benefits under the Fair Labor Standards Act to a contractor. For
the real estate industry, this means that monetary compensation
depends upon the firm and contracted levels of production. Top
producers typically receive a greater percentage of the commission generated.
James Brown, SIOR, and founder of Hawaii Commercial Real
Estate, LLC, has a staff of 12, 10 of whom fall into the independent contractor category. Hawaii CRE offers the traditional perks
of a CRE firm to its brokers: desk space, support staff, and access to databases. The firm also arranges
for and manages an E&O policy and CoStar accounts for the brokers, cutting down
on some of the hassle, although the cost of
these services is deducted from the brokers’
commission checks. One perk that the firm
does offer its brokers is the opportunity
to network and learn. For junior brokers,
Brown has paid for tickets to local Chamber of Commerce events so they can start
building connections. He’s sent more senior staff to NAIOP and BOMA meetings
and events. According to Brown, it’s an investment that the firm recoups in two ways:
first in revenues, the second in loyalty.
Commercial real estate firms also hire full-time employees to support brokers and
keep offices running smoothly. These position types cover a wide range of roles from
market analysts or property managers to
administrative assistants or receptionists.
For Hawaii CRE’s two firm employees health benefits are the
most critical. When their preferred provider dropped out of the
local health exchange, the company no longer qualified for the
Small Business tax break, causing the firm’s expenses to increase.
Rather than switch providers and potentially pocket the difference
in a raise, the two decided to take a pay cut.
But it is the flexibility in schedule that may set Hawaii CRE apart
from other potential employers in the area. One of the employees handles administrative and project management tasks full-time while the other, part-time, designs marketing materials. Both
work from home part of the week, allowing them to pursue other
passions during the day. “So long as there’s someone at the desk
for eight hours of the business day, I don’t care how they divide
the schedule or how many hours they work, as long as the work
gets done and they don’t go over 40 hours.” Brown adds that because of this flexibility, he can see one of the employees being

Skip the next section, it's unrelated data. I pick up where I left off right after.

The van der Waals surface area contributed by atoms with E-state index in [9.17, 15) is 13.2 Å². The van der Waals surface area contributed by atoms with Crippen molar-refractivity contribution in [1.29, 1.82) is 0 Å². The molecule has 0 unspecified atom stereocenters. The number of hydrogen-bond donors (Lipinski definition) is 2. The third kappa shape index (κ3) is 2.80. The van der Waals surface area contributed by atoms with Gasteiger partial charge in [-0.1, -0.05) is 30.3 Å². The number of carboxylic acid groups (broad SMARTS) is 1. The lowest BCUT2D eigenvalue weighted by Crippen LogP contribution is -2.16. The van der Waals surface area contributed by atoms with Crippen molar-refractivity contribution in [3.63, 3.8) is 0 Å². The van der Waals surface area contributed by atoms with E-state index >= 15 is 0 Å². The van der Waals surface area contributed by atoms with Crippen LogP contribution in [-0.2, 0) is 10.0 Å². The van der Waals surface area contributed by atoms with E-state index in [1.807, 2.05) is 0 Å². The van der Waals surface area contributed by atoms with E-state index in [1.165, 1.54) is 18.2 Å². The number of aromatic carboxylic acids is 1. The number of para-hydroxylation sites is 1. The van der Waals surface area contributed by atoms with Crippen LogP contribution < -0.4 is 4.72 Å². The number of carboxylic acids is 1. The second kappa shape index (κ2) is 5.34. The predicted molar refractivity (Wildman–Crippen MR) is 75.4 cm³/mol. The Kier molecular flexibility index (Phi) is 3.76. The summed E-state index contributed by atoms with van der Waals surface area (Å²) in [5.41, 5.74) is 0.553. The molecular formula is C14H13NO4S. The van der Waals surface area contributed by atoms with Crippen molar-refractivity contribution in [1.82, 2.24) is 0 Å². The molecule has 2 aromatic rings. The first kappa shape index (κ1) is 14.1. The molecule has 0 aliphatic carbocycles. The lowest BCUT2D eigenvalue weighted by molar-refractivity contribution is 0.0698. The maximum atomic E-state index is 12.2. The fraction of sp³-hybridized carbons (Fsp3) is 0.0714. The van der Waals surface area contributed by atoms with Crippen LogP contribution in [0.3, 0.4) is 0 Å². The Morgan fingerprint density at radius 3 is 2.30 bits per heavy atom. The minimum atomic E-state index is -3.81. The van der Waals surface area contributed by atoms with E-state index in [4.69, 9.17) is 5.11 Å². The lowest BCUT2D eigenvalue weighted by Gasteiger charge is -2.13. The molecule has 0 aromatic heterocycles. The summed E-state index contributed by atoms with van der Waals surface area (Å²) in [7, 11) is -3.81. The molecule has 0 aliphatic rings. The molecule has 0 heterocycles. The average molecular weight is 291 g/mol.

with the firm forever.
Robert Thornburgh, SIOR, CCIM, CEO and President of Heger Industrial, is most proud of his company’s achievements in
continuing education. “We have successfully built a system where
advanced education is constantly encouraged,” Thornburgh says.
Provided the courses are relevant to the job or industry, Heger will
reimburse up to 50 percent of the cost.
Brown and Thornburgh both emphasize that not all of the perks or
benefits a firm offers need to be monetary or extravagant. Brown
often gives away gift cards and other little reward items he wins
or receives at networking events to his two employees as a ‘Thank
you,’ and ‘Keep it up.’ Thornburgh highlights programs leading to increased comradery as some of Heger’s “most successful additive ideas.” The firm recognizes personal and professional
milestones during a monthly offsite lunch,
offers a forum for discussion of sales best
practices, and sponsors other team-building
events such as a holiday party, BBQ, and
These benefits do not just help to retain employees, they help to attract them. As technology makes access to information ever
more accessible, everything from the intangible – office culture, feedback, support systems, and growth potential – to the concrete
– decorating stipends and travel – can come
under scrutiny. According to CareerBuild-er’s 2015 Candidate Survey, a job seeker
uses an average 18 different sources when
searching for employment, pointing to the
rise of the ‘consumer candidate.’ LinkedIn,
Glassdoor, other social media platforms, and
the company’s own site are only a few.
PricewaterhouseCoopers released a study in
2012 on the top five things Millennials want
from an employer: opportunities for growth, financial compensation, training and development, good benefits packages, and flexible working arrangements. As Brown and Thornburgh prove, a
firm doesn’t have to offer everything in order to be attractive.
And the value of these simple practices? According to a simply-hired.com infographic from 2014, 43 percent of voluntary terminations – the nice way to say ‘I quit’? – cite lack of recognition
as their reason for leaving. Now consider that the loss of a critical employee can cost a firm upwards of 150 percent of the employee’s total compensation package. An ‘Attagirl!’ or a pat on
the back may save the company time and money. Not to mention,
happy workers are productive workers – up to 12 percent more
productive than the average worker and 22 percent more productive than unhappy workers.
However, Thornburgh cautions, “a great reward management program or benefit package can certainly increase morale but will
have limited impact if larger, underlying issues exist.” Companies
need to consider both what they can offer and what their employees want, and focus on what’s most important to create a culture
that works for both.
“A great reward
increase morale but
will have limited
impact if larger,